An off-duty firefighter with Portland Fire & Rescue achieved something Aug. 14 that Portland police have struggled to do: Douglas L. Bourland solved the burglary of a cannabis store.
Just one problem: It was his weed store and his investigative technique allegedly included kidnapping.
According to court records, Bourland and two other men allegedly snatched Colby Fleishman from a downtown Portland street on the evening of Aug. 14, later stashing him in a storage container at an Estacada weed farm.
The plan, according to court records, was to get Fleishman to lead the men the next day to product he’d allegedly stolen from Bourland’s business, the Oregon Hemp House in South Portland.
But thanks to an observant Uber driver who witnessed the alleged kidnapping and alerted police, the three suspects were arrested and Fleishman was freed.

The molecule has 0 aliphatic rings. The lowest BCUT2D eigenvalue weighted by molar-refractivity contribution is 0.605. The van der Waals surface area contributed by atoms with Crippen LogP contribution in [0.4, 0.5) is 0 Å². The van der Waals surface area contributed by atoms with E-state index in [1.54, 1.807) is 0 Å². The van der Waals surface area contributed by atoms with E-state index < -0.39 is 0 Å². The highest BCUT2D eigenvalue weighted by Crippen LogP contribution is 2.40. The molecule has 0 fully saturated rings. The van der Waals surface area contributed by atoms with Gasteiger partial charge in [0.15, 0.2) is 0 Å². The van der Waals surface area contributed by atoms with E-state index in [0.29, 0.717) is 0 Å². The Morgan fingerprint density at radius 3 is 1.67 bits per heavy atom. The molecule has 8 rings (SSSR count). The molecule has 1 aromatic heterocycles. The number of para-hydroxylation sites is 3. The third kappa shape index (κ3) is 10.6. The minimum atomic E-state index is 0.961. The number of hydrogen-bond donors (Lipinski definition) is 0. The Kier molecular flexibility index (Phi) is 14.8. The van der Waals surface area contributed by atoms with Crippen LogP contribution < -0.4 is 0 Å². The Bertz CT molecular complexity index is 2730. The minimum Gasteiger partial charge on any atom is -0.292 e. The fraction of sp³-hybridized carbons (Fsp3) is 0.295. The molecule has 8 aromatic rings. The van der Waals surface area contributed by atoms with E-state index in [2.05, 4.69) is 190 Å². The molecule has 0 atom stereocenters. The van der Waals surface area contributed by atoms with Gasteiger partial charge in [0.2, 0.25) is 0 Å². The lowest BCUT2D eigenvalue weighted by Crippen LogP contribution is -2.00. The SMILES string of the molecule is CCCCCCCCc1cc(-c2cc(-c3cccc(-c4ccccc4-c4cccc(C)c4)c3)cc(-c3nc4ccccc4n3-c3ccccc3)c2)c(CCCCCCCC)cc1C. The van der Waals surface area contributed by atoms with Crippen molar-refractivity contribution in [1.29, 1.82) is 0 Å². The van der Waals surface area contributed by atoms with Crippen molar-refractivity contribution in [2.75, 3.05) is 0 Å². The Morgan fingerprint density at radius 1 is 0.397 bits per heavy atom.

“The Uber driver…reported that the white male was bracing himself against the door frame to avoid being forced into the Road Ranger [sic] but was unsuccessful,” notes a probable-cause affidavit filed by Multnomah County Deputy District Attorney Kate Molina.
Police officers also talked to friends of Fleishman, who said a man pistol-whipped him on the sidewalk shortly after he emerged from dinner at Ruth’s Chris Steakhouse. These friends eventually confessed to police officers that they had helped Fleishman burglarize the Oregon Hemp House several days prior.
Police went to the Oregon Hemp House, spotted the Range Rover, and found three men inside the vehicle: Bourland, Hong Lee and Edward Simmons. There was also a bloodstain on the interior of the passenger door, but no Fleishman.
Lee confessed, the affidavit says.
“Lee stated he, Bourland and Simmons drove [the victim] out to a marijuana farm in Estacada, Oregon, and it was Lee’s idea to put Colby into a storage container and leave him there overnight,” Molina writes. “Lee said they intended to remove Colby in the morning and have him take them to the marijuana that Colby stole.”
Police officers found Fleishman alive on the cannabis farm.
Bourland could not be reached for comment. On Wednesday, his attorney declared in an arraignment that Bourland vigorously denies the charges and will “prove his innocence,” The Oregonian reported.